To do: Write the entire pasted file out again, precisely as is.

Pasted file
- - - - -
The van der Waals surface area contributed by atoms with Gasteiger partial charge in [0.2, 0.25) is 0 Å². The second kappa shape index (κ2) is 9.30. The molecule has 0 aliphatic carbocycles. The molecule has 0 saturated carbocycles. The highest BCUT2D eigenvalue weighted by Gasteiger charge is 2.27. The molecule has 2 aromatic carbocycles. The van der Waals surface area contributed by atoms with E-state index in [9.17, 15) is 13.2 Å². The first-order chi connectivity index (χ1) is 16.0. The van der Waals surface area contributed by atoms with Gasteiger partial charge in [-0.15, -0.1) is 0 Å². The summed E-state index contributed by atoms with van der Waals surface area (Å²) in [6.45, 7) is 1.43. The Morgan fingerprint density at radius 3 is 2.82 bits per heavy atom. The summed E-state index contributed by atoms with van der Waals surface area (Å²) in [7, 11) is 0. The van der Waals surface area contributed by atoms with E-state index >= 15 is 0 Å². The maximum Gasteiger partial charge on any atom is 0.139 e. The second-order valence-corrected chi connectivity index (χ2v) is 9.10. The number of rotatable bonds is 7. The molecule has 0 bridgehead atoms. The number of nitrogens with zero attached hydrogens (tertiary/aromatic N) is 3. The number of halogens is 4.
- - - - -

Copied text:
The van der Waals surface area contributed by atoms with Gasteiger partial charge in [0.2, 0.25) is 0 Å². The second kappa shape index (κ2) is 9.30. The molecule has 0 aliphatic carbocycles. The molecule has 0 saturated carbocycles. The highest BCUT2D eigenvalue weighted by Gasteiger charge is 2.27. The molecule has 2 aromatic carbocycles. The van der Waals surface area contributed by atoms with E-state index in [9.17, 15) is 13.2 Å². The first-order chi connectivity index (χ1) is 16.0. The van der Waals surface area contributed by atoms with Gasteiger partial charge in [-0.15, -0.1) is 0 Å². The summed E-state index contributed by atoms with van der Waals surface area (Å²) in [6.45, 7) is 1.43. The Morgan fingerprint density at radius 3 is 2.82 bits per heavy atom. The summed E-state index contributed by atoms with van der Waals surface area (Å²) in [7, 11) is 0. The van der Waals surface area contributed by atoms with E-state index >= 15 is 0 Å². The maximum Gasteiger partial charge on any atom is 0.139 e. The second-order valence-corrected chi connectivity index (χ2v) is 9.10. The number of rotatable bonds is 7. The molecule has 0 bridgehead atoms. The number of nitrogens with zero attached hydrogens (tertiary/aromatic N) is 3. The number of halogens is 4.